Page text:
A cross-sectional view of magnet 18 is shown in FIG. 3. Magnet 18 is a conventional magnet attached to a non-magnetic housing 46. Its magnetic field 20 is not strong enough to support the entire weight of cutter 10. If it were, it would prevent one from lowering cutter 10 down through pipe 36. Magnetic field 20 is, however, strong enough to draw coupling cutter 10 against an inner wall 48 of pipe 36. This establishes a proper rotational alignment 50 and radial alignment 52 of longitudinal charge 42 relative to inner wall 48, as shown in FIG. 2. The term "radial alignment" used herein is often referred to in the industry as "standoff" which is the critically important facial distance between the face of the charge and its target.
Referring to FIG. 4, in operation, typically one first determines a cement depth 54 of a wellbore 56. In this example, wellbore 56 extends 10,000 feet deep 58 with 3,000 feet of its lower portion 60 set in cement 62. A surface pipe (not shown) is also cemented in place at an upper portion 64. Most of pipe 36 is surrounded by mud 66. Cement depth 54 can be determined several different ways. One can determine cement depth 54 by exerting an axial force 68 on pipe 36 and calculating the pipe length (above cement) as a function of the force, strain, and the pipe's modules of elasticity and cross-sectional area. Running a cement bond log is another common method of determining cement depth 54. This method involves lowering a 20 khz sound transmitter 70 and receiver 72 that provides an electrical feedback signal 74 that varies as a function of the sound dampening characteristics of the material surrounding pipe 36. Other methods consider the volume of cement 62 using volumetric calculations, or simply guess.
Once cement depth 54 is determined, cutter 10 is lowered into pipe 36 by way of a two-conductor coaxial cable 76, as shown in FIGS. 1 and 5. One conductor 78 (center wire) is connected to one end of coil 30 and cap 14. Another conductor 80 (outer armor) is a ground connected to coil 30 and cap 14 via structural components 82 of cutter 10. Cable 76 suspends cutter 10, provides means for conveying current that ignites cap 14, and conveys a coupling location feedback signal to an instrument 84 (e.g., combination DC power supply and microampmeter). Instrument 84 senses the coupling location feedback signal and includes a switch 86 to ignite cap 14.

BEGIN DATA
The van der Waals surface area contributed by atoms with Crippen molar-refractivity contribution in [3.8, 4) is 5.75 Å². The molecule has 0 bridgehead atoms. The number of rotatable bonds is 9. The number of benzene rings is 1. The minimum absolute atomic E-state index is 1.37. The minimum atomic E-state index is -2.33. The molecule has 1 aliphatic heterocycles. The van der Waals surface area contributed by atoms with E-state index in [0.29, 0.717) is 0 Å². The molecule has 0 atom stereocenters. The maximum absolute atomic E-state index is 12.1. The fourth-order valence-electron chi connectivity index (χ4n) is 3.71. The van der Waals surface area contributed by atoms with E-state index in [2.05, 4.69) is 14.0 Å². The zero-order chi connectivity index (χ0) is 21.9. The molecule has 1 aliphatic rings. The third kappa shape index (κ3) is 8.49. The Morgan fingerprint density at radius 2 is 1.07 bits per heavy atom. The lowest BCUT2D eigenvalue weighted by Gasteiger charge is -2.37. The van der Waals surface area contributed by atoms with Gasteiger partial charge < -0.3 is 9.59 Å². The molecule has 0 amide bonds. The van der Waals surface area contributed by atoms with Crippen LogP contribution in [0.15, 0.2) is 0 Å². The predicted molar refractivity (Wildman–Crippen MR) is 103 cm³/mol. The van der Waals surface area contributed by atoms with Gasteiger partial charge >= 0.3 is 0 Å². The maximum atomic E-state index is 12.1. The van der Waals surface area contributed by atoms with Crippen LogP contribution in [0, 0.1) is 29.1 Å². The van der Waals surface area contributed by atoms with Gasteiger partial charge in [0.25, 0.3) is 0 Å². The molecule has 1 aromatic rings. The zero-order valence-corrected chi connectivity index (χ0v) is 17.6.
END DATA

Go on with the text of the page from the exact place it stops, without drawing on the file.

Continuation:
The coupling location feedback signal is an electrical signal induced through coil 30 upon magnetic field 28 being disturbed. Coupling locator 24 passing across a pipe coupling 88 causes the magnetic field disturbance.
To identify the lowest coupling above cement depth 54, cutter 10 is first lowered to cement depth 54 and then raised while monitoring the coupling location feedback signal using instrument 84, as shown in FIG. 6. Once a coupling depth is identified, as indicated by the feedback signal reaching a predetermined limit, cutter 10 is then raised a distance 90 to longitudinally align charge 42 to coupling 88' as shown in FIG. 7. At this point an operator trips switch 86 to detonate charge 42. The explosion longitudinally splits coupling 88' (FIG. 8) so that pipes 36 are radially separated and removed as indicated by arrows 92 and 94, respectively.
Although the invention is described with respect to a preferred embodiment, modifications thereto will be apparent to those skilled in the art. Therefore, the scope of the invention is to be determined by reference to the claims which follow.
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|U.S. Classification||166/253.1, 166/255.2, 166/297, 166/66.5, 166/376|
|International Classification||E21B47/09, E21B29/02, E21B47/024|
|Cooperative Classification||E21B29/02, E21B47/024, E21B47/0905|
|European Classification||E21B29/02, E21B47/09B, E21B47/024|
|Mar 5, 2001||FPAY||Fee payment|
Year of fee payment: 4
|Mar 27, 2001||AS||Assignment|
|Jul 27, 2005||FPAY||Fee payment|
Year of fee payment: 8
|Apr 1, 2009||FPAY||Fee payment|
Year of fee payment: 12